ABI Faculty Development Program Serving the needs of Asian American and Pacific Islander Students at BMCC and Hunter
Serving the needs of Asian American and Pacific Islander Students at BMCC and Hunter

Oral History Project with Song of Solomon

Class information

ENG 121 – English Composition I & Introduction to Literature in Tandem

students

English 121 combines English 101 with English 201.  Both are composition courses, but English 101 focuses reading and writing about non-fiction essays and English 201 focuses on writing about literature.  Both classes teach students the process of finding sources in places like the library catalog, library databases and then documenting sources through in-text citation and Works Cited.

 

Project overview

 

This project is part of a semester-long project where students read, respond to, and write about Toni Morrison’s Song of Solomon.  Milkman, the main character of the novel, undergoes a hero’s journey in which he understands his self-identity through a trip to the South in which he learns the true history of his family.  I came up with the oral history project as a way to connect students to the stories of their own families and communities.  The process is to record themselves interviewing a family member or a person from a community to which they feel intimately connected.  Afterward, they write an essay in which they reflect on the story they learned about in the interview and tie the story to larger cultural forces.  Finally, they set out a research plan by going to the library catalog and databases to find five sources they could read to understand the cultural forces the story is tied to more deeply.  The essay contains the reflection, discussion and the Work Cited.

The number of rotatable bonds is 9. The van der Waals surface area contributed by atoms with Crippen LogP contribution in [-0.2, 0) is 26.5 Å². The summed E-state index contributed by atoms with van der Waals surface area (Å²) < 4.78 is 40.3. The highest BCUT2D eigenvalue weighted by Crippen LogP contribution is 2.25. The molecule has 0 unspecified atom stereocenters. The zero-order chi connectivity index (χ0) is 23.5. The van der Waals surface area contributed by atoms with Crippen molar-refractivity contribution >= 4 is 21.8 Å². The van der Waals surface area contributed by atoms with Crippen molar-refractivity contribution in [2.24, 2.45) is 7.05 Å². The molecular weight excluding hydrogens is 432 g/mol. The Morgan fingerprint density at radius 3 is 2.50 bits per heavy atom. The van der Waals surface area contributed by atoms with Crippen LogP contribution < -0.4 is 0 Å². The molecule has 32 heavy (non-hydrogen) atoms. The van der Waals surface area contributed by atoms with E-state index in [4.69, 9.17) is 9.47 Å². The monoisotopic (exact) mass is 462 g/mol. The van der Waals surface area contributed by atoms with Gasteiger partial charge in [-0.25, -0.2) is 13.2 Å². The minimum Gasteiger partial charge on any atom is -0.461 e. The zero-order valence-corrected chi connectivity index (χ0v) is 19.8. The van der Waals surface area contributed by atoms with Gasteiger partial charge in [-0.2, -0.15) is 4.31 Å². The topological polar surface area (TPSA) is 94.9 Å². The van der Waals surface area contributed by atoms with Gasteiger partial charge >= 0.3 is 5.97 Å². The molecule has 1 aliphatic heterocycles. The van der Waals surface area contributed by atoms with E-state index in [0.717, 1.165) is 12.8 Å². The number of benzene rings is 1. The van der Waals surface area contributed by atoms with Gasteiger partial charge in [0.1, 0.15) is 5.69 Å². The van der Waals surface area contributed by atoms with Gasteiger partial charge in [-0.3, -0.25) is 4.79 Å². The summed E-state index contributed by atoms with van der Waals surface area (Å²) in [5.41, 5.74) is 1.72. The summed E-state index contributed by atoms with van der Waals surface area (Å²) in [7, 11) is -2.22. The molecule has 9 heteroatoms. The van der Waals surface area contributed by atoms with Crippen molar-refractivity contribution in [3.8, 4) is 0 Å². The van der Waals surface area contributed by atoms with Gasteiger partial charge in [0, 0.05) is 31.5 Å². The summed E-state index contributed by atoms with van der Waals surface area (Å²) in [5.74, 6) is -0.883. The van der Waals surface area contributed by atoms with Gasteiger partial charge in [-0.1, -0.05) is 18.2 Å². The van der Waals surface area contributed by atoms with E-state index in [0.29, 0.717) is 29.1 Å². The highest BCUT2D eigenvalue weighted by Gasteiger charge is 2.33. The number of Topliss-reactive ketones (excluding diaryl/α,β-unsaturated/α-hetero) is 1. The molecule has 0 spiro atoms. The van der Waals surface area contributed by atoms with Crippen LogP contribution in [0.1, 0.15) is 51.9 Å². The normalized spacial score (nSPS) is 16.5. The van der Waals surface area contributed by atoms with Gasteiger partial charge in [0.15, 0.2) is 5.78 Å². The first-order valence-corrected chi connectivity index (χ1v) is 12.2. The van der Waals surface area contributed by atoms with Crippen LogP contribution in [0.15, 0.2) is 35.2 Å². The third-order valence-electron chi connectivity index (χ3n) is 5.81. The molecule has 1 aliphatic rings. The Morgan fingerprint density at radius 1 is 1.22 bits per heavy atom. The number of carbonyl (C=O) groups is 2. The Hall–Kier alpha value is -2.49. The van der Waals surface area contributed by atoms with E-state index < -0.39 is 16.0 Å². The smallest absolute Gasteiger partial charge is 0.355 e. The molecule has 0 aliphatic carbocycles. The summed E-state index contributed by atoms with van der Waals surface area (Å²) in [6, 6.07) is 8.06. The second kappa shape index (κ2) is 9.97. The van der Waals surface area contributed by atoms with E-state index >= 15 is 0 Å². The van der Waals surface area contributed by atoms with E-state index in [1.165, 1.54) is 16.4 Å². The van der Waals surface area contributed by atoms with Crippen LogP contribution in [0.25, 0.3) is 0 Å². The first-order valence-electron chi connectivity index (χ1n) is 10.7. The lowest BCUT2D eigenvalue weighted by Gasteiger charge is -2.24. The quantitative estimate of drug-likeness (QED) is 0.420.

Why did you select this project? How does it relate to identity and purpose?

 

I wanted students to connect to the journey Milkman makes in the novel, but moreover, I wanted them to experience first hand the ways stories create a sense of identity and belonging to a community.  During the course of the project, multiple students uncovered stories about their families they never knew or that they didn’t know fully.  Because the stories were so meaningful, I saw students connect to this assignment deeply and witnessed the ways in which understanding these stories shifted their sense of themselves and their understanding of the forces that have shaped their family.

 

What advice do you have for other faculty who would like to implement a similar project?

 

Students got excited about this assignment.  It was one of the most successful assignments I’ve ever used in any class, but I had to push students to do the library research and create the Works Cited.  The assignment clearly called for the research and Works Cited, but I had to hand the essay back to almost all the students and ask for them for the research and Works Cited.

 

Related materials

 

Students used Zoom or even just the memo function on their phones to record their interviews.  They referred to these recordings when they did their presentations to the class.

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